Can you turn plastic into powder?

How plastic is made from oil

On the occasion of World Earth Day, this April 22, 2018, the SUEZ Group sends a message to the planet “Today we are able to produce recycled plastic of the same quality as virgin plastic”. This is an opportunity for industries to integrate more and more recycled plastic and thus send a message to the planet. Turning our plastic waste into a resource is just a matter of choice.

Increasing the proportion of recycled plastic in your plastic packaging appears as one of the main objectives that helps to protect the environment and the oceans, while allowing you to improve your energy and environmental performance. It is worth noting that 80 to 90% of energy savings are achieved by producing recycled plastic instead of petroleum-based plastic.

We master all plastic recycling techniques from bottles, plastic films, technical industrial plastics… and even more complex techniques such as the manufacture of recycled plastics suitable for food contact. Our solutions cover the entire value chain to obtain a secondary raw material that meets the highest standards of waste collection and sorting towards its valorization and transformation into new products that can be used directly in industrial production processes (granules, straw and powders) to give them a second life.

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How plastic is made (for children)

And since it is almost invisible, we generally do not consider it harmful. Of course, when it accumulates and becomes visible, we take care to remove it. But dust is most dangerous when it moves freely or settles unnoticed, because that’s when its destructive mission begins. In this article we are going to focus on the risks, causes and solutions of dust in the production sector.

Did you know that dust and microparticles are responsible for the largest costs in global industries and healthcare*? During the production of everyday products such as glass, paper, packaging board or printed materials, dust is the cause of:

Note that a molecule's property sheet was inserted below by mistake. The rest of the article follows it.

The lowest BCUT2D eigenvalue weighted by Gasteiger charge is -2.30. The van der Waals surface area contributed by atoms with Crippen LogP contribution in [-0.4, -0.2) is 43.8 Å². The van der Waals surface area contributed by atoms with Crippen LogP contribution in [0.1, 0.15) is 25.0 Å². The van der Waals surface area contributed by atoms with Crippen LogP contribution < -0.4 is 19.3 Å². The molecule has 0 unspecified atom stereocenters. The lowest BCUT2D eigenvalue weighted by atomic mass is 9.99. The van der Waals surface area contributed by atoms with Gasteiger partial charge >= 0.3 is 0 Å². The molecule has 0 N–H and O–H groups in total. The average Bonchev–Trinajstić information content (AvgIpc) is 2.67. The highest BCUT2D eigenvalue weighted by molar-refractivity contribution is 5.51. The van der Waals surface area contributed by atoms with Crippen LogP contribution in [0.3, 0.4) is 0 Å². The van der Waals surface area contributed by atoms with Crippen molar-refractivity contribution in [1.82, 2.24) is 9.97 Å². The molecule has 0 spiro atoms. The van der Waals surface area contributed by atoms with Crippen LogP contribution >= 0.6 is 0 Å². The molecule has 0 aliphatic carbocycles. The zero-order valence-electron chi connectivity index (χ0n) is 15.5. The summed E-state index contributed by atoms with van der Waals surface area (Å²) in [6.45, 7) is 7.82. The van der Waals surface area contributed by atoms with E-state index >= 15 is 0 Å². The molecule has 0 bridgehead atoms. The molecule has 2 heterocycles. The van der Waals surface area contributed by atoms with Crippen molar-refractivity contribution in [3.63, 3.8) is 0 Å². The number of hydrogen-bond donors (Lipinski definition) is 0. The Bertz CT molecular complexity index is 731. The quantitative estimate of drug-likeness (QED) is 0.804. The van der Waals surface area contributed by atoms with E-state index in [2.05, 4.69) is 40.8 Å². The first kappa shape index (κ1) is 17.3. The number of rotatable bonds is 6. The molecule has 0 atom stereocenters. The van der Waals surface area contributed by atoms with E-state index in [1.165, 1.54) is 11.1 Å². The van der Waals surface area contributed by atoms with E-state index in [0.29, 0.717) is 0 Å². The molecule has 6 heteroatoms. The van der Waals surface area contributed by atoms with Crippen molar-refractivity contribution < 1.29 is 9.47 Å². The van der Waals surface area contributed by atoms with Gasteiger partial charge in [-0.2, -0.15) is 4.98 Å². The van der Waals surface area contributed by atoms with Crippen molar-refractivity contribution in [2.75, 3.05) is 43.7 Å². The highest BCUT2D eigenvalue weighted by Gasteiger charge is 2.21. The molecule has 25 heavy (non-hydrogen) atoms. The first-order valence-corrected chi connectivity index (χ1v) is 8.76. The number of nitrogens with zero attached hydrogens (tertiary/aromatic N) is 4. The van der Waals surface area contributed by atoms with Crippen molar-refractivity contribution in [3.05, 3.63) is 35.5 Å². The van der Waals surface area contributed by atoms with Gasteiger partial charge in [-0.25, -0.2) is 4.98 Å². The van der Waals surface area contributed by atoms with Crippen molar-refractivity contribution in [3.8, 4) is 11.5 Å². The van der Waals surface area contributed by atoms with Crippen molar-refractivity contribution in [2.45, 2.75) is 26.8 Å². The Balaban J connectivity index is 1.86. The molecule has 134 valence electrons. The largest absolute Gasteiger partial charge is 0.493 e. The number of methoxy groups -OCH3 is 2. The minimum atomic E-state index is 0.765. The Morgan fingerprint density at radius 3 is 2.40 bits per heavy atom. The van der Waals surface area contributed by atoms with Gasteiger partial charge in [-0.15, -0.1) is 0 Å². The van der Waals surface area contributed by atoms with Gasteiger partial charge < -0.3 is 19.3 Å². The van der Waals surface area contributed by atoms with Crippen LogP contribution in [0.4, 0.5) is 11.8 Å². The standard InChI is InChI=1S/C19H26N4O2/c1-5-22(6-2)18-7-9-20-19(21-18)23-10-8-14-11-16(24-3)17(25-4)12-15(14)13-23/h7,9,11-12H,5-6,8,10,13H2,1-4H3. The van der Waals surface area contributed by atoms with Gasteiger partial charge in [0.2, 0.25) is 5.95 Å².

Dust is a normal part of everyday life and also of industrial life. But some production processes generate more dust than others. This can occur due to the production or conversion process of the substrate or the production itself.

For example, paper, which contains very many fibers, generates a large amount of dust and trimmings during its transformation into the final product. Meanwhile, the static electricity produced by the movement of substrates attracts these particles like a magnet. (Read more about the effects of dust on paper production).

What plastic is made of

Take good care to separate those containers in the right container, because we tell you about the initiatives to reduce their consumption and production, as well as the surprising ways in which we want to improve the recycling of plastic.

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Unfortunately, not all plastic is recyclable. However, certain types are, and so far, traditional plastic recycling takes advantage of the fact that it melts when heated, so that it can be molded again to make new things, without altering its characteristics too much.

Biocellection is an American startup that wants to revolutionize the recycling of Low Density Polyethylene. That is, the one that makes up the bags of all kinds and that is a challenge for traditional plastic recycling.

To do so, they use a process that converts this polyethylene into other chemical components that can be used in things very different from plastic. Cosmetic cleaners, textile manufacturing or emulsifiers are some of them.

How do they achieve this? First, they break down the plastic into a powder of carbon-based molecules. Then, they introduce it into a bioreactor with genetically modified bacteria. This modification allows them to secrete, from this plastic, a lipid that can emulsify or clean.

Homemade plastic recycling machine

Juan Camilo Solarte Torres, a Chemical Engineering student at the Universidad Nacional de Colombia (UNAL) Manizales campus, is working on a project that seeks to reuse plastic waste such as polyethylene terephthalate (PET), from which most conventional water bottles are made, and organic waste such as coffee husks, banana rachis and coconut shells, to obtain a more resistant wood that has less environmental impact.

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The student proposes to improve the manufacture of plastic wood that is currently on the market, mixing the plastic with biomass recovered from organic waste of the native products of the Coffee Region.

To manufacture the wood plastic molds, 85% of PET is mixed with 15% of organic biomass from any of the selected natural products. To obtain the biomass, the student relied on products from the region such as coffee and banana, and also tested coconut shells, since this is used in large quantities as raw material in a candy industry in Manizales.